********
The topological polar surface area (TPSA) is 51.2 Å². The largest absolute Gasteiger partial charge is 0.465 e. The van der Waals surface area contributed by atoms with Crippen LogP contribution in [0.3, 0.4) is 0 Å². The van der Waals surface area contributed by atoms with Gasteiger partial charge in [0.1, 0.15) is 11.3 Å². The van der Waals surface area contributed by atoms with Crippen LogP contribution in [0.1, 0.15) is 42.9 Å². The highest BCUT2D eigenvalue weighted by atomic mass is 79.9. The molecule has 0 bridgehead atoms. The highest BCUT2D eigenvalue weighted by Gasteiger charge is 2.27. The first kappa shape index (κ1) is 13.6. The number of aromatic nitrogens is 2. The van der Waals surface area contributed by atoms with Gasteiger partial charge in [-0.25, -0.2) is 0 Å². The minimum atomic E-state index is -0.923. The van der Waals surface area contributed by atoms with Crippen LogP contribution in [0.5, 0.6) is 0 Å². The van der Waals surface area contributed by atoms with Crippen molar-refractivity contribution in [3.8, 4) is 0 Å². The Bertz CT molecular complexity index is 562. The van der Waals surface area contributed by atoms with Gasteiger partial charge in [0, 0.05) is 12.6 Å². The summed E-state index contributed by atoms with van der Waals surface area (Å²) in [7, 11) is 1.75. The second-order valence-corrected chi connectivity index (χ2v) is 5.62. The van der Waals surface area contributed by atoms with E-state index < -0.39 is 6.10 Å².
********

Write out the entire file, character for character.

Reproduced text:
The topological polar surface area (TPSA) is 51.2 Å². The largest absolute Gasteiger partial charge is 0.465 e. The van der Waals surface area contributed by atoms with Crippen LogP contribution in [0.3, 0.4) is 0 Å². The van der Waals surface area contributed by atoms with Gasteiger partial charge in [0.1, 0.15) is 11.3 Å². The van der Waals surface area contributed by atoms with Crippen LogP contribution in [0.1, 0.15) is 42.9 Å². The highest BCUT2D eigenvalue weighted by atomic mass is 79.9. The molecule has 0 bridgehead atoms. The highest BCUT2D eigenvalue weighted by Gasteiger charge is 2.27. The first kappa shape index (κ1) is 13.6. The number of aromatic nitrogens is 2. The van der Waals surface area contributed by atoms with Gasteiger partial charge in [-0.25, -0.2) is 0 Å². The minimum atomic E-state index is -0.923. The van der Waals surface area contributed by atoms with Crippen LogP contribution in [0.5, 0.6) is 0 Å². The van der Waals surface area contributed by atoms with Crippen molar-refractivity contribution in [3.8, 4) is 0 Å². The Bertz CT molecular complexity index is 562. The van der Waals surface area contributed by atoms with Gasteiger partial charge in [0, 0.05) is 12.6 Å². The summed E-state index contributed by atoms with van der Waals surface area (Å²) in [7, 11) is 1.75. The second-order valence-corrected chi connectivity index (χ2v) is 5.62. The van der Waals surface area contributed by atoms with E-state index < -0.39 is 6.10 Å².